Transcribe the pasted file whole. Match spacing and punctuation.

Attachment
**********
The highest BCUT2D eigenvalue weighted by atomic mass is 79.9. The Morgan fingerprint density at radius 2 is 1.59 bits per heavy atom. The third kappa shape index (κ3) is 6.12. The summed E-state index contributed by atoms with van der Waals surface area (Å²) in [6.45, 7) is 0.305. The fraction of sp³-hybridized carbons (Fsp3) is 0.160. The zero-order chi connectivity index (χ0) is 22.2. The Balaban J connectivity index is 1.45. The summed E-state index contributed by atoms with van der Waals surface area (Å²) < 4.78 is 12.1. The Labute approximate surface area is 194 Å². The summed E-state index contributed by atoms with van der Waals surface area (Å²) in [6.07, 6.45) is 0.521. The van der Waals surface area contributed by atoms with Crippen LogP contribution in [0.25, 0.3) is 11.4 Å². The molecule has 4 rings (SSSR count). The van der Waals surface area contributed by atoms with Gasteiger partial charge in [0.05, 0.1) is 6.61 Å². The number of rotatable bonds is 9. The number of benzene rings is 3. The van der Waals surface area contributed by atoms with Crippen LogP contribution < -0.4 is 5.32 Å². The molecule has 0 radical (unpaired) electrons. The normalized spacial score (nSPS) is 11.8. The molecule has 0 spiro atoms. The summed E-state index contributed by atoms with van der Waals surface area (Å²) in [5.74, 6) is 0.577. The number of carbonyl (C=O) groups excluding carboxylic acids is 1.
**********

The highest BCUT2D eigenvalue weighted by atomic mass is 79.9. The Morgan fingerprint density at radius 2 is 1.59 bits per heavy atom. The third kappa shape index (κ3) is 6.12. The summed E-state index contributed by atoms with van der Waals surface area (Å²) in [6.45, 7) is 0.305. The fraction of sp³-hybridized carbons (Fsp3) is 0.160. The zero-order chi connectivity index (χ0) is 22.2. The Balaban J connectivity index is 1.45. The summed E-state index contributed by atoms with van der Waals surface area (Å²) < 4.78 is 12.1. The Labute approximate surface area is 194 Å². The summed E-state index contributed by atoms with van der Waals surface area (Å²) in [6.07, 6.45) is 0.521. The van der Waals surface area contributed by atoms with Crippen LogP contribution in [0.25, 0.3) is 11.4 Å². The molecule has 4 rings (SSSR count). The van der Waals surface area contributed by atoms with Gasteiger partial charge in [0.05, 0.1) is 6.61 Å². The number of rotatable bonds is 9. The number of benzene rings is 3. The van der Waals surface area contributed by atoms with Crippen LogP contribution < -0.4 is 5.32 Å². The molecule has 0 radical (unpaired) electrons. The normalized spacial score (nSPS) is 11.8. The molecule has 0 spiro atoms. The summed E-state index contributed by atoms with van der Waals surface area (Å²) in [5.74, 6) is 0.577. The number of carbonyl (C=O) groups excluding carboxylic acids is 1.